Inhibition by bromoestrogens of the effects of estradiol on apomorphine-induced climbing behavior

Yiu K. Fung, Joan M. Stevens, Charles W. Palmer, Robert W. Brueggemeier

Research output: Contribution to journalArticlepeer-review


The chronic administration of estrogens to mice or rats will result in antidopaminergic effects. Apomorphine-induced climbing behavior in mice, the result of direct stimulation of dopamine receptors in the striatal and mesolimbic regions, is a simple animal model for examining these antidopaminergic effects of estrogens. Bromoestrogens, inhibitors of catechol estrogen formation, have been utilized in order to examine the role of estrogen metabolism in dopaminergic antagonism. Mice were pretreated for 3 days with 2-bromoestradiol, 4-bromoestradiol, or' 2,4-dibromoestradiol dibenzoates alone or in combination with estradiol benzoate prior to apomorphine administration. The haloestrogens did not alter the climbing-induced responses elicited by apomorphine, whereas estradiol benzoate clearly attentuated the actions of apomorphine. Furthermore, the bromoestradiol dibenzoates were effective in reversing the effects of estradiol benzoate when the two steroids (estradiol benzoate and a bromoestrogen dibenzoate) were administered simultaneously during pretreatment. Thus, the bromoestrogens are able to inhibit the antidopaminergic effects of estradiol exhibited in the apomorphine-induced mouse climbing model.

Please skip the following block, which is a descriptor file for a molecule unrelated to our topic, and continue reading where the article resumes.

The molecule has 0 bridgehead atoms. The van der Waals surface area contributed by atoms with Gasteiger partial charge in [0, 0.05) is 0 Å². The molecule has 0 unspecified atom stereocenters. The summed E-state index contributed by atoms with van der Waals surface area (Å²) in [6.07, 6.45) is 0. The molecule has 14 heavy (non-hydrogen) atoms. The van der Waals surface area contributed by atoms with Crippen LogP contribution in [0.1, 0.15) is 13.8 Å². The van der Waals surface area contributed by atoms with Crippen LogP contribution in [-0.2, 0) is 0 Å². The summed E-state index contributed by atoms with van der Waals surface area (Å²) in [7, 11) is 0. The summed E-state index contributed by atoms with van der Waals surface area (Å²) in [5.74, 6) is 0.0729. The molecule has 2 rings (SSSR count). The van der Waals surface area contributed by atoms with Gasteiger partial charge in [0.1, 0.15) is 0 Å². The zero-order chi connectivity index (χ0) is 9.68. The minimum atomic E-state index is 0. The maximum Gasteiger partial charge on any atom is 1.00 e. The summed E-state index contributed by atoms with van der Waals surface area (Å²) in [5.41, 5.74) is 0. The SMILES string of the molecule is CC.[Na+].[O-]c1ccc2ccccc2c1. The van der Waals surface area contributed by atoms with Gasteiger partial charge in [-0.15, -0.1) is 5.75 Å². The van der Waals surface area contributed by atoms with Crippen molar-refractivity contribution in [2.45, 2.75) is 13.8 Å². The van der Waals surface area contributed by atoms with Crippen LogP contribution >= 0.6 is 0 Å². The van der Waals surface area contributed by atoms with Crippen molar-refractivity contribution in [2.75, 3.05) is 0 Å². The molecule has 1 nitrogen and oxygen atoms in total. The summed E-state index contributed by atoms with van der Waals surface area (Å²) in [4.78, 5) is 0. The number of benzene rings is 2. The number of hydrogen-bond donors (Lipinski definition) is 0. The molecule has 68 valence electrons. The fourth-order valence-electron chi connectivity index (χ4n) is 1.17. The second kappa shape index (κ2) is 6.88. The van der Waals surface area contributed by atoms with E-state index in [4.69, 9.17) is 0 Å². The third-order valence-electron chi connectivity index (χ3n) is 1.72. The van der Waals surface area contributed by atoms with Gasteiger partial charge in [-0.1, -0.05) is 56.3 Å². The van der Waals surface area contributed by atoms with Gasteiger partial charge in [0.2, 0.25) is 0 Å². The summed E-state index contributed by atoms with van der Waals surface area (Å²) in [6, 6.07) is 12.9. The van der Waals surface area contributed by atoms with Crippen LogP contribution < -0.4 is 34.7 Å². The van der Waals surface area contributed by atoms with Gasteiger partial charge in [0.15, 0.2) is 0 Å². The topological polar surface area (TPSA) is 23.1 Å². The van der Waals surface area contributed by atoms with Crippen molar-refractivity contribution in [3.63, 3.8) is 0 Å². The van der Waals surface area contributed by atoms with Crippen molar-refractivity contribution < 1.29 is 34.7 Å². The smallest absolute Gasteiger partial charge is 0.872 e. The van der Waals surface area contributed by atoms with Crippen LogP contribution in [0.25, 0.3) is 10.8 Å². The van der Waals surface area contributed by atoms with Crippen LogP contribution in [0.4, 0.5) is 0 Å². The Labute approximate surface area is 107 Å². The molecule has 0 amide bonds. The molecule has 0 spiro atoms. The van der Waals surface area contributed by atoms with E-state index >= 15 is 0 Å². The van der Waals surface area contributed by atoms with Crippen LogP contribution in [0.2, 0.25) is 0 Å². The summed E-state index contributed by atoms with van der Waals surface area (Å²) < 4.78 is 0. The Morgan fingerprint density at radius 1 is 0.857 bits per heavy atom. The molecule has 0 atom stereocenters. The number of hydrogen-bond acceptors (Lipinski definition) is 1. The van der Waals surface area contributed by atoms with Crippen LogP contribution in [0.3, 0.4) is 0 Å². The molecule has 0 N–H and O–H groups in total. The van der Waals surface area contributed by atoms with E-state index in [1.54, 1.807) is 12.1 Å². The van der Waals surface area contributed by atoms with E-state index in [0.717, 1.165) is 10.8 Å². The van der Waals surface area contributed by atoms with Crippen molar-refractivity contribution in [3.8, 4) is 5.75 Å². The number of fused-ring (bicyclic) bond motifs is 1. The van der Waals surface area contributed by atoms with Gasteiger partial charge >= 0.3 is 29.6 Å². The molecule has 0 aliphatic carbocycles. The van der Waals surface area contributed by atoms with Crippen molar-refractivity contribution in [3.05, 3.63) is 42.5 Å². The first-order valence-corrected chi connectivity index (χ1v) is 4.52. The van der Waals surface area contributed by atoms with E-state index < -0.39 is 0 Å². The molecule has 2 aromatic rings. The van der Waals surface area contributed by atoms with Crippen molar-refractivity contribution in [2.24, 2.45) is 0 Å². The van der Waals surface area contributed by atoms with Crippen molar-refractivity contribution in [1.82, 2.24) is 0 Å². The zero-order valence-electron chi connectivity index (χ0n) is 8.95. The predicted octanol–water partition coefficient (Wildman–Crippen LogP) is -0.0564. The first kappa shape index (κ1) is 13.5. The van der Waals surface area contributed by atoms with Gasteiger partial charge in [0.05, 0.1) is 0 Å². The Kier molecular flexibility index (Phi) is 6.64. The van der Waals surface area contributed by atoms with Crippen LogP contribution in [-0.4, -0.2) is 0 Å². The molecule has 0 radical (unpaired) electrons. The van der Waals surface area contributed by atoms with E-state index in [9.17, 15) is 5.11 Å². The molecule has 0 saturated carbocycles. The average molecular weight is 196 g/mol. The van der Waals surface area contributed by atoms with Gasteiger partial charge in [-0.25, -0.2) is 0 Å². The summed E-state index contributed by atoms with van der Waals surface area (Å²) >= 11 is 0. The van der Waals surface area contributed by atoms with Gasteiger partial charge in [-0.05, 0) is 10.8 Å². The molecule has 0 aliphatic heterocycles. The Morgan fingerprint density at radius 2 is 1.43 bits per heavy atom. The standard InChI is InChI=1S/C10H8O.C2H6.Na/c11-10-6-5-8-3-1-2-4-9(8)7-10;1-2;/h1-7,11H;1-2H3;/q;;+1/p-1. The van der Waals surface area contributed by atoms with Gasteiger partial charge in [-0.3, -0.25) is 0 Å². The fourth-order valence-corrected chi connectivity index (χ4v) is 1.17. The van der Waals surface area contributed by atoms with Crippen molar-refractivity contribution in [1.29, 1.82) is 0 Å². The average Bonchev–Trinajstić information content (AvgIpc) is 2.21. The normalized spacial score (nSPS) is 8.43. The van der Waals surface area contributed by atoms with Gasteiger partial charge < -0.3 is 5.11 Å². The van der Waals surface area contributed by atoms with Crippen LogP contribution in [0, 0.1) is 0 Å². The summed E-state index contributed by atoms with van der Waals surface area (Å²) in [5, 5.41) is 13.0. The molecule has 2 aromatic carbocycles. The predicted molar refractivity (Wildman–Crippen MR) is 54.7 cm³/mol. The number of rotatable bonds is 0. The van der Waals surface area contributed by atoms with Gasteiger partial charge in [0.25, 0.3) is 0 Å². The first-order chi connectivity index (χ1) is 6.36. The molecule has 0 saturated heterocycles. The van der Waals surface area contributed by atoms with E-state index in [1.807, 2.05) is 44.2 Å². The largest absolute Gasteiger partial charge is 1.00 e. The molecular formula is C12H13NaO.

Original languageEnglish (US)
Pages (from-to)287-294
Number of pages8
Issue number4-5
StatePublished - 1987

ASJC Scopus subject areas

  • Biochemistry
  • Molecular Biology
  • Endocrinology
  • Pharmacology
  • Clinical Biochemistry
  • Organic Chemistry


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